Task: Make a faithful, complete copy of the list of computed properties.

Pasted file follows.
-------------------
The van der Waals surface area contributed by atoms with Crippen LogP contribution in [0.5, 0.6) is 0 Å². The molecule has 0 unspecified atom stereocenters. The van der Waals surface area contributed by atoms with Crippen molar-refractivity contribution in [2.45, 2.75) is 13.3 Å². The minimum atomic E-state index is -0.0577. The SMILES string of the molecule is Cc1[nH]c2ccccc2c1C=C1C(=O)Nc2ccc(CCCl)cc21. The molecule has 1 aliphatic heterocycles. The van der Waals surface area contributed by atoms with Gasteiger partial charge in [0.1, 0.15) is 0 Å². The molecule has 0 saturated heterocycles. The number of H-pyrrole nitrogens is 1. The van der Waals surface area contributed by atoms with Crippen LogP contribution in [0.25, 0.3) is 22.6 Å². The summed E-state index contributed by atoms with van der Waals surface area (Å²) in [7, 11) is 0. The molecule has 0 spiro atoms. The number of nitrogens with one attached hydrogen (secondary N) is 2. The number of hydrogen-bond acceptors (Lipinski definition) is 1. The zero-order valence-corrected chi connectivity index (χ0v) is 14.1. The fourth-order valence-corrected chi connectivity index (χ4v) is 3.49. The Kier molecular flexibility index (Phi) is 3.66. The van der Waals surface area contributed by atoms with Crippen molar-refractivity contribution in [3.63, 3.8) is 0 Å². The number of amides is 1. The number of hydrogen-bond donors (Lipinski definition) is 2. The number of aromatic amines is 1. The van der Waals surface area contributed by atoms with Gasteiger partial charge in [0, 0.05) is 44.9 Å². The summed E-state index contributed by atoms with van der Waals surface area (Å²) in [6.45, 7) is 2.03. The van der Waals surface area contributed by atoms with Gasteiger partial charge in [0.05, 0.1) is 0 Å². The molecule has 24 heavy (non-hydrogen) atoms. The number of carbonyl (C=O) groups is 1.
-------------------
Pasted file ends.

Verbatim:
The van der Waals surface area contributed by atoms with Crippen LogP contribution in [0.5, 0.6) is 0 Å². The molecule has 0 unspecified atom stereocenters. The van der Waals surface area contributed by atoms with Crippen molar-refractivity contribution in [2.45, 2.75) is 13.3 Å². The minimum atomic E-state index is -0.0577. The SMILES string of the molecule is Cc1[nH]c2ccccc2c1C=C1C(=O)Nc2ccc(CCCl)cc21. The molecule has 1 aliphatic heterocycles. The van der Waals surface area contributed by atoms with Gasteiger partial charge in [0.1, 0.15) is 0 Å². The molecule has 0 saturated heterocycles. The number of H-pyrrole nitrogens is 1. The van der Waals surface area contributed by atoms with Crippen LogP contribution in [0.25, 0.3) is 22.6 Å². The summed E-state index contributed by atoms with van der Waals surface area (Å²) in [7, 11) is 0. The molecule has 0 spiro atoms. The number of nitrogens with one attached hydrogen (secondary N) is 2. The number of hydrogen-bond acceptors (Lipinski definition) is 1. The zero-order valence-corrected chi connectivity index (χ0v) is 14.1. The fourth-order valence-corrected chi connectivity index (χ4v) is 3.49. The Kier molecular flexibility index (Phi) is 3.66. The van der Waals surface area contributed by atoms with Crippen molar-refractivity contribution in [3.63, 3.8) is 0 Å². The number of amides is 1. The number of hydrogen-bond donors (Lipinski definition) is 2. The number of aromatic amines is 1. The van der Waals surface area contributed by atoms with Gasteiger partial charge in [0, 0.05) is 44.9 Å². The summed E-state index contributed by atoms with van der Waals surface area (Å²) in [6.45, 7) is 2.03. The van der Waals surface area contributed by atoms with Gasteiger partial charge in [0.05, 0.1) is 0 Å². The molecule has 24 heavy (non-hydrogen) atoms. The number of carbonyl (C=O) groups is 1.